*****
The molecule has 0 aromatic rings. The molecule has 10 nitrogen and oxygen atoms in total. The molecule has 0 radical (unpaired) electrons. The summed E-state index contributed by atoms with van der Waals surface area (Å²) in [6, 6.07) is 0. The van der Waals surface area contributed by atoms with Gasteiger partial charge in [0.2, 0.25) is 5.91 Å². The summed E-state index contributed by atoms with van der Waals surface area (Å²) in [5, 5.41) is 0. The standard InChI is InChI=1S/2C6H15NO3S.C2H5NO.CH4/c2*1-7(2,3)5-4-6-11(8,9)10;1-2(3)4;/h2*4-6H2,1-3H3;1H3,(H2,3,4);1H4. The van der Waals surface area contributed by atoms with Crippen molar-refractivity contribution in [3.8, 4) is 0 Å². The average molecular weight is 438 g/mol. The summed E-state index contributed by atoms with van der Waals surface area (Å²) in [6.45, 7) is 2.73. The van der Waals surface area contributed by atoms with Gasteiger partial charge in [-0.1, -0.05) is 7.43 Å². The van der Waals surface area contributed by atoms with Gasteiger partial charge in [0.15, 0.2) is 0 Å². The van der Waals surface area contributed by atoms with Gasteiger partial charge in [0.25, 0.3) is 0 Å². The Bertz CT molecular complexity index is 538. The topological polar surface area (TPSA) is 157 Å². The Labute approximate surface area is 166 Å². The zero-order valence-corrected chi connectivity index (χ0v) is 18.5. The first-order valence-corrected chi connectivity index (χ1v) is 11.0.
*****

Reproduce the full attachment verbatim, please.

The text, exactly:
The molecule has 0 aromatic rings. The molecule has 10 nitrogen and oxygen atoms in total. The molecule has 0 radical (unpaired) electrons. The summed E-state index contributed by atoms with van der Waals surface area (Å²) in [6, 6.07) is 0. The van der Waals surface area contributed by atoms with Gasteiger partial charge in [0.2, 0.25) is 5.91 Å². The summed E-state index contributed by atoms with van der Waals surface area (Å²) in [5, 5.41) is 0. The standard InChI is InChI=1S/2C6H15NO3S.C2H5NO.CH4/c2*1-7(2,3)5-4-6-11(8,9)10;1-2(3)4;/h2*4-6H2,1-3H3;1H3,(H2,3,4);1H4. The van der Waals surface area contributed by atoms with Crippen molar-refractivity contribution in [3.8, 4) is 0 Å². The average molecular weight is 438 g/mol. The summed E-state index contributed by atoms with van der Waals surface area (Å²) in [6.45, 7) is 2.73. The van der Waals surface area contributed by atoms with Gasteiger partial charge in [-0.1, -0.05) is 7.43 Å². The van der Waals surface area contributed by atoms with Gasteiger partial charge in [0.15, 0.2) is 0 Å². The van der Waals surface area contributed by atoms with Gasteiger partial charge in [0.25, 0.3) is 0 Å². The Bertz CT molecular complexity index is 538. The topological polar surface area (TPSA) is 157 Å². The Labute approximate surface area is 166 Å². The zero-order valence-corrected chi connectivity index (χ0v) is 18.5. The first-order valence-corrected chi connectivity index (χ1v) is 11.0.